Fitbit says new wearable device can cause skin rash
Fitbit, the maker of wearable fitness trackers, has acknowledged that its latest device, the Surge, can cause a rash for some users.
It told news website TechCrunch that a "limited percentage" of users reported skin irritation and advised users to take a break from the device.
Fitbit had to recall its older Force wristband when a large number of users claimed it had caused skin rashes.
It comes as a report compares the accuracy of fitness trackers.
"The reactions we are seeing with new products are not uncommon with jewellery or wearable devices that stay in contact with the skin for extended periods," Fitbit said in a statement.
"According to our consulting dermatologists, they are likely from wearing the band too tight, sweat, water, or soap behind held against the skin under the device: or from pressure or friction against the skin and should resolve quickly when users take a break from the device, usually within hours or days."
The Fitbit Surge - which costs $250 (£199) - was launched four months ago and soon after, users began posting photos of skin rashes caused by wearing the device on social media sites.
Shaun Ewing posted a picture of his rash on Twitter with the message: "Having a break from my @fitbit Surge. Might need to stop wearing it - nice rash (and my skin isn't usually sensitive)."
The firm had blamed nickel for causing the rashes for Force users although some reported that they previously had no such allergies.
"Fitbit's top priority in developing its new products was to eliminate the issues we had with Force. The reactions we are seeing with new products are different from the allergic reactions we saw with Force," a spokeswoman told the BBC.
More than 200 instances of skin irritation complaints on social media have been collected in a Google document started by one affected user.
Meanwhile, a study comparing wearables to the fitness apps on smartphones suggests that the latter could be more accurate when it comes to measuring physical activity.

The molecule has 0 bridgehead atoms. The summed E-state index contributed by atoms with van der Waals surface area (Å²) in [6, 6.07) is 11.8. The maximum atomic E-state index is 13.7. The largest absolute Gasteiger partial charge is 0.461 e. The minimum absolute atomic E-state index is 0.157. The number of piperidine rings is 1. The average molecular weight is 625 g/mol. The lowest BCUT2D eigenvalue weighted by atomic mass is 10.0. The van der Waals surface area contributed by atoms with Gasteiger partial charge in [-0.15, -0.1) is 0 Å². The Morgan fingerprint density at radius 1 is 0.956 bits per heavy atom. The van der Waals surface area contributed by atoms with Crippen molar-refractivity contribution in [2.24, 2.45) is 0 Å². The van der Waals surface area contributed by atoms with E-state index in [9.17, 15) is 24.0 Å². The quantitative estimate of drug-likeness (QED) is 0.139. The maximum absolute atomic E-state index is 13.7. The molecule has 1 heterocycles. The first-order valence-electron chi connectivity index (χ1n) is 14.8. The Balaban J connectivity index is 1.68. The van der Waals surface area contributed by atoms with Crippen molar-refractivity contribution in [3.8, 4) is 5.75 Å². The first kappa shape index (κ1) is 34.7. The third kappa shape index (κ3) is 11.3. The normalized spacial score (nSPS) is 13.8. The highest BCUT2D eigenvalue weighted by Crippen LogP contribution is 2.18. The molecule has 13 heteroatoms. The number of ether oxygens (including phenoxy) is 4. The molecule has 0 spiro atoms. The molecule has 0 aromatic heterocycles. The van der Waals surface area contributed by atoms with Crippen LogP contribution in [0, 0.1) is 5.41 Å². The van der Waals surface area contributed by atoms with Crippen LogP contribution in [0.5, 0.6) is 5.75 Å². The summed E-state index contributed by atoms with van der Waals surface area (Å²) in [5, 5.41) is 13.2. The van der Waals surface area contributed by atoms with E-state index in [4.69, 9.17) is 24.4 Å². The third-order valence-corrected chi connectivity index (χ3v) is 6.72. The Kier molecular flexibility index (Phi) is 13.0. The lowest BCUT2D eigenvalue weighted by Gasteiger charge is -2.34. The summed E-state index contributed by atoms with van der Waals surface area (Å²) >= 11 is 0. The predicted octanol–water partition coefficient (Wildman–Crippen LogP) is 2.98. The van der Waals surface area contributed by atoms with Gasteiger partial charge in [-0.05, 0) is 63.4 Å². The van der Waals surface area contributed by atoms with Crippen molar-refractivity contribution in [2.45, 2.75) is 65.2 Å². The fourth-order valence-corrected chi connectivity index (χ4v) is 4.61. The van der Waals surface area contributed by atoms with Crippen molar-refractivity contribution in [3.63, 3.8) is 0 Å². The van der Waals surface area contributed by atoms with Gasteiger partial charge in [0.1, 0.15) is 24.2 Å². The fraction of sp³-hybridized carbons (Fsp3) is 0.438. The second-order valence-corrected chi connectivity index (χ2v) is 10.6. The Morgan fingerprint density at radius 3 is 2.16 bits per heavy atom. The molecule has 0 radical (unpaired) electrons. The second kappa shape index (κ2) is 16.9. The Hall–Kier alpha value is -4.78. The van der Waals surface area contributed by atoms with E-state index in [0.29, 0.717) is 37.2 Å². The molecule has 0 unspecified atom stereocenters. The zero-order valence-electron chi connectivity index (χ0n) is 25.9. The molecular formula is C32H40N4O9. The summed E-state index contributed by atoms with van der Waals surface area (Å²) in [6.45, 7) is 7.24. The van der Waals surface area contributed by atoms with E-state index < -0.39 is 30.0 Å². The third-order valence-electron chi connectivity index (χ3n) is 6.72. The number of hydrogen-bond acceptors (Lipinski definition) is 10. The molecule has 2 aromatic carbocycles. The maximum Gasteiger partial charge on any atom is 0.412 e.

The study, led by researchers at the Perelman School of Medicine at the University of Pennsylvania tested a range of gadgets including the Fitbit Flex, Fitbit One, Nike's Fuelband, the Jawbone UP24.
Fourteen participants walked on a treadmill for 500 steps and then 1,500 steps, twice each, for a total of 56 trials.
Each wore a pedometer and two accelerometers on their waist, three wristbands and carried two smartphones in their pockets loaded with fitness apps.
The data from the smartphones was only slightly different than the observed step counts (with a range of -6.7 to 6.2% relative difference) compared to a -22.7 to 1.5% difference for the wearable devices.
Some wearables though - such as the Fitbit One and the Jawbone UP24 - proved to be very accurate. The study did not include smartwatches.
"Compared to the 1% to 2% of adults in the US that own a wearable device, more than 65% of adults carry a smartphone," said report author Mitesh S Patel.
"Our findings suggest that smartphone apps could prove to be a more widely accessible and affordable way of tracking health behaviours."
None of the wearables tested included heart rate sensors. The addition of such components has helped some of the latest generation of activity trackers become more accurate.